Class lengths to change at Chesapeake Superintendent apologizes for not consulting school board

April 08, 1993|By Carol L. Bowers | Carol L. Bowers,Staff Writer

A pilot program calling for four class periods a day at Chesapeake High School will go on as planned next fall after the Anne Arundel County school superintendent apologized to the school board yesterday for making the decision alone.

Several board members roundly criticized Superintendent C. Berry Carter II for not bringing the issue to them for a vote, after first discussing among themselves for nearly two hours whether he should have done so.

The plan would stretch classes from 45 minutes to 85 minutes. Teachers are expected to depend less on lectures and more on small discussion groups. Created as an alternative to adding a seventh class period each day, the plan allows schools to cram a two-semester course into one semester. Students would get two credits instead of one for each course they take in a semester.

Board member Dorothy Chaney agreed with Mr. Carter that the decision simply involved a change in the time schedule at the school and therefore was his administrative decision to make.

Others disagreed strongly, and tempers flared at times.

After several rounds of heated discussion, as Mrs. Chaney apparently was whispering, board member Maureen Carr York, who had the floor, said, "'I don't criticize the administration for bringing this up -- Mrs. Chaney, keep your mouth shut when I'm talking please -- I think it's a good idea to bring it forward, but I feel as if the decision was made before anyone had the ability to offer input."

The issue came up at yesterday's school board meeting when parent Marilyn Watson berated board members for not telling parents and Chesapeake High School students about the change until early this month. She also criticized them for not attending a meeting with parents last week, at which the program was explained for the first time.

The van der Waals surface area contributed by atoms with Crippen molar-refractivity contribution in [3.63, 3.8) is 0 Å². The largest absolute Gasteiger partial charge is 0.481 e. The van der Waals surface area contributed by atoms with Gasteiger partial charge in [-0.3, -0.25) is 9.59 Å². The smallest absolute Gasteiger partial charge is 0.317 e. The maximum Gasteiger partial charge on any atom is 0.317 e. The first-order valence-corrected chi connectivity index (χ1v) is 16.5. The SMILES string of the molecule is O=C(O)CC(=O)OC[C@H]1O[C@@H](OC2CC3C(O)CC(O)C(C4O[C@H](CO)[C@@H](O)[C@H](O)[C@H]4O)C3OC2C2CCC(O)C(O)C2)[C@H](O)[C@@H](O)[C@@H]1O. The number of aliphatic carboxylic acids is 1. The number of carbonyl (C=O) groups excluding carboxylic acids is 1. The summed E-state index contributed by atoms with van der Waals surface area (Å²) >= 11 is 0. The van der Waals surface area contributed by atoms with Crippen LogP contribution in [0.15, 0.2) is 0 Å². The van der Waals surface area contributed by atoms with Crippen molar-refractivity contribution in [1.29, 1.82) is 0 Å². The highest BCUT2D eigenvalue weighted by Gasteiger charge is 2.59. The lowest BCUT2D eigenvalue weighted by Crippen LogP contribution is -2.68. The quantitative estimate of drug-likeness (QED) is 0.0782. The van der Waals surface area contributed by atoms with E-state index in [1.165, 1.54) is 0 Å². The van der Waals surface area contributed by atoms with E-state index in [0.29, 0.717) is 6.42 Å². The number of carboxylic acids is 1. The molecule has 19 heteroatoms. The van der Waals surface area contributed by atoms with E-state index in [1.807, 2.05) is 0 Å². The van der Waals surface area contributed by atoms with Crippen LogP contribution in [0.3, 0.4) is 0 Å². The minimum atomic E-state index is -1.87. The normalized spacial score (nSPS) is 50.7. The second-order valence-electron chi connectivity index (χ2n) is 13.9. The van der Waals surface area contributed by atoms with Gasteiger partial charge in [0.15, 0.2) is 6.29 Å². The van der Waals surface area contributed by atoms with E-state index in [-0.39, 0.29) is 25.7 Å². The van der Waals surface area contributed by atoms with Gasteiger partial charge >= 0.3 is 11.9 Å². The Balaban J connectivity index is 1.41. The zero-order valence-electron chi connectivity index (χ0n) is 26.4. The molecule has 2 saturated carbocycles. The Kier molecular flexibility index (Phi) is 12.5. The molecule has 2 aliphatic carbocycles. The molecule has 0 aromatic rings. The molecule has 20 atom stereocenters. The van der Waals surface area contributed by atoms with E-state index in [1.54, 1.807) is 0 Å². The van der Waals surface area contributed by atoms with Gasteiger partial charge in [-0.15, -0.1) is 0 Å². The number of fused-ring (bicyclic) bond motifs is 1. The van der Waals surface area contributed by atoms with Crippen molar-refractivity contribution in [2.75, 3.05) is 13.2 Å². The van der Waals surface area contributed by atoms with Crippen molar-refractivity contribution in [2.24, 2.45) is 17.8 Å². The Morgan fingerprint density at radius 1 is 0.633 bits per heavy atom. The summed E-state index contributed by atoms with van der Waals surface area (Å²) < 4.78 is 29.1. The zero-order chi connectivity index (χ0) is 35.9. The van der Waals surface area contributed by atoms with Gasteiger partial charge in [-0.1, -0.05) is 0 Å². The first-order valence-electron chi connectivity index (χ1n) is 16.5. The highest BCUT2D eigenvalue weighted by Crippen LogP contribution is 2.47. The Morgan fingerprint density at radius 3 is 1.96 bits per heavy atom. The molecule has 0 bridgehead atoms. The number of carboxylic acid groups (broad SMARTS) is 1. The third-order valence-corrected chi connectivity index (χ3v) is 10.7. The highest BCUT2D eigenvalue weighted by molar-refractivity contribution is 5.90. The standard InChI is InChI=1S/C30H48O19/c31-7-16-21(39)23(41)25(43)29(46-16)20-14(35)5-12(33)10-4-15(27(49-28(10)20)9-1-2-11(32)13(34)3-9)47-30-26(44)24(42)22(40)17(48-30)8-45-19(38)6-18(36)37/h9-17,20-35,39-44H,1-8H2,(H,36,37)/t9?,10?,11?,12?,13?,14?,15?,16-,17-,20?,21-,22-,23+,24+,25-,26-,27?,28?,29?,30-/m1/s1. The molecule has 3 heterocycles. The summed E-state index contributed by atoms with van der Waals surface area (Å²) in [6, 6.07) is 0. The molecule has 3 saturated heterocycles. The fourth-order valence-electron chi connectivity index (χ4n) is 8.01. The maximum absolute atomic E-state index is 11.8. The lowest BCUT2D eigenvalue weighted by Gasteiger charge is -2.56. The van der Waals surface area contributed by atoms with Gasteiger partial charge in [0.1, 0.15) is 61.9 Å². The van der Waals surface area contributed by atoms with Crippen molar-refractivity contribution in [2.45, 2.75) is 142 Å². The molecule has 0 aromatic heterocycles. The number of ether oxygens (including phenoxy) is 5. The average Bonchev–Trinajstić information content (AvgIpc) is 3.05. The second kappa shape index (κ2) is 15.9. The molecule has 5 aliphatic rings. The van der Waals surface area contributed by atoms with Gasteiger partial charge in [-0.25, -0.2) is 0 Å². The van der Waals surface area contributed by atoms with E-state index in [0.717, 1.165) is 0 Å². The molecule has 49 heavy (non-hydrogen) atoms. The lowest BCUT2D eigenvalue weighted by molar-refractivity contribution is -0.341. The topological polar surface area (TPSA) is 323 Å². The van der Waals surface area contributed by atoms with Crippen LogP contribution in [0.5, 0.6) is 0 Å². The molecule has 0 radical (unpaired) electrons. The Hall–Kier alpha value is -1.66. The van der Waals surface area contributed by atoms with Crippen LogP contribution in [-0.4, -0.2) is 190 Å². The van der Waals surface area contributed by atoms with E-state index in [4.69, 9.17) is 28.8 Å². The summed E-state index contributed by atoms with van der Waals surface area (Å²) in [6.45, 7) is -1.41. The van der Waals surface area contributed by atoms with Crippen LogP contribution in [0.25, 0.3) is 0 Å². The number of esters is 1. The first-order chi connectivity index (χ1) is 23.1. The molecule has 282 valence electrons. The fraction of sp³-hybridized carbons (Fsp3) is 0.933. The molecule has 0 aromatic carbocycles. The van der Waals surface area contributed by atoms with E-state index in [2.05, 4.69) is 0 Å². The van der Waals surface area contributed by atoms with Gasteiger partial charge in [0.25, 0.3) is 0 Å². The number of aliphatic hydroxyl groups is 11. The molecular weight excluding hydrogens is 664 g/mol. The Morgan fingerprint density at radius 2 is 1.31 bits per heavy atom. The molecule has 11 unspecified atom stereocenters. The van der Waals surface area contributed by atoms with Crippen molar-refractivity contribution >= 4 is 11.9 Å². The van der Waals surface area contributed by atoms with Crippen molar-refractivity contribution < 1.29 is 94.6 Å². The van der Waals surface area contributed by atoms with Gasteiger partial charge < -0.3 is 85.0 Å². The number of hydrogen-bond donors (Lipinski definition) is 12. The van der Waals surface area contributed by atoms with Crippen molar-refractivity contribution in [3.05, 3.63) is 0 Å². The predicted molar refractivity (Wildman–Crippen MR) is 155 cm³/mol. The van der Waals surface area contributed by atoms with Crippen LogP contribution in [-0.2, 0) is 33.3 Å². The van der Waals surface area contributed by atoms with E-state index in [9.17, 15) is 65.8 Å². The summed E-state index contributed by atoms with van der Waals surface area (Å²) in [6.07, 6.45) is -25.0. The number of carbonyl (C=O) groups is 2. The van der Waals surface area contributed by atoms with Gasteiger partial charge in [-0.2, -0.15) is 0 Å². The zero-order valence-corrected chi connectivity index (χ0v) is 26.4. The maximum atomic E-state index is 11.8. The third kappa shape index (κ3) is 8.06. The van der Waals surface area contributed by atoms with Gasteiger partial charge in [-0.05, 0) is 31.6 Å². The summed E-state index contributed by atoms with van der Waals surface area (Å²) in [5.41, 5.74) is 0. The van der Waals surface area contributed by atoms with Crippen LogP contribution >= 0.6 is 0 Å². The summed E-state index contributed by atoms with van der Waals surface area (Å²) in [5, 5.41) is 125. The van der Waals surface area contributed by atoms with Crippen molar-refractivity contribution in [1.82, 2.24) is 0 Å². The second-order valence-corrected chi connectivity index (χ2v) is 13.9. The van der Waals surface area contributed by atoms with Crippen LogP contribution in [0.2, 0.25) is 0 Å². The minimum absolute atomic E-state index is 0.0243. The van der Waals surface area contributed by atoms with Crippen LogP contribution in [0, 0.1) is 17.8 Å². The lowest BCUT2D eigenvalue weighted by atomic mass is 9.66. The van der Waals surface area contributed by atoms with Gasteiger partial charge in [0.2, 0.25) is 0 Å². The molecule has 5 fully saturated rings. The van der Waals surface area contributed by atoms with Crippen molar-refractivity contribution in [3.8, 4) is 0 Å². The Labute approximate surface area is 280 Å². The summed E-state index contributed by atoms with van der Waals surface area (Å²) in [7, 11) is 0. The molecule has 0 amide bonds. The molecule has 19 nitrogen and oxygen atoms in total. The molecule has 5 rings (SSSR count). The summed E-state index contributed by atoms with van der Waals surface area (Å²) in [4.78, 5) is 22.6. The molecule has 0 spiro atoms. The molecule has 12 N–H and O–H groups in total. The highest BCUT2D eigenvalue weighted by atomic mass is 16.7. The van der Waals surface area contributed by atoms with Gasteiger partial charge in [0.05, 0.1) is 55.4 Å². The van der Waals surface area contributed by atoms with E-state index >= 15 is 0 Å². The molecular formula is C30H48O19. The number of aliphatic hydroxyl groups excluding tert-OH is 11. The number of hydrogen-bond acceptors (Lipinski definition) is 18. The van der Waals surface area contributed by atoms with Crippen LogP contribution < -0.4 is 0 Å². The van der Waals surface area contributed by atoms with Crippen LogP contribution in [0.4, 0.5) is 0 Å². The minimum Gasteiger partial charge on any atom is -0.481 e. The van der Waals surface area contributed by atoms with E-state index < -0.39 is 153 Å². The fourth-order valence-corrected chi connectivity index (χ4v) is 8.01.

"As parents, we also would have appreciated a meeting early in the school year, in the fall, to inform us of the changes that were coming rather than to learn of something this late," said Ms. Watson.

But school board members disavowed knowledge that the program was in fact to begin next fall, and began debating whether it was a policy decision they should have voted on, or whether it was an administrative matter the superintendent could handle alone.

Ms. Watson pointed out, however, that the math curriculum will change next year, with a year's worth of work being condensed into one semester in some cases. And teachers at the school have said longer class periods mean they will have to use new teaching methods to keep students' attention.

"I'm very sorry it has caused this consternation," Mr. Carter told the school board and parents. "I take full responsibility, blame, credit, whatever. I didn't see changing the schedule as a policy decision.

"From now on, with any kind of change, I'll make sure it gets on the board's agenda, although it may mean long delays in getting some programs on board."

School board members and parents will be updated monthly on the progress as teachers get ready for the change.

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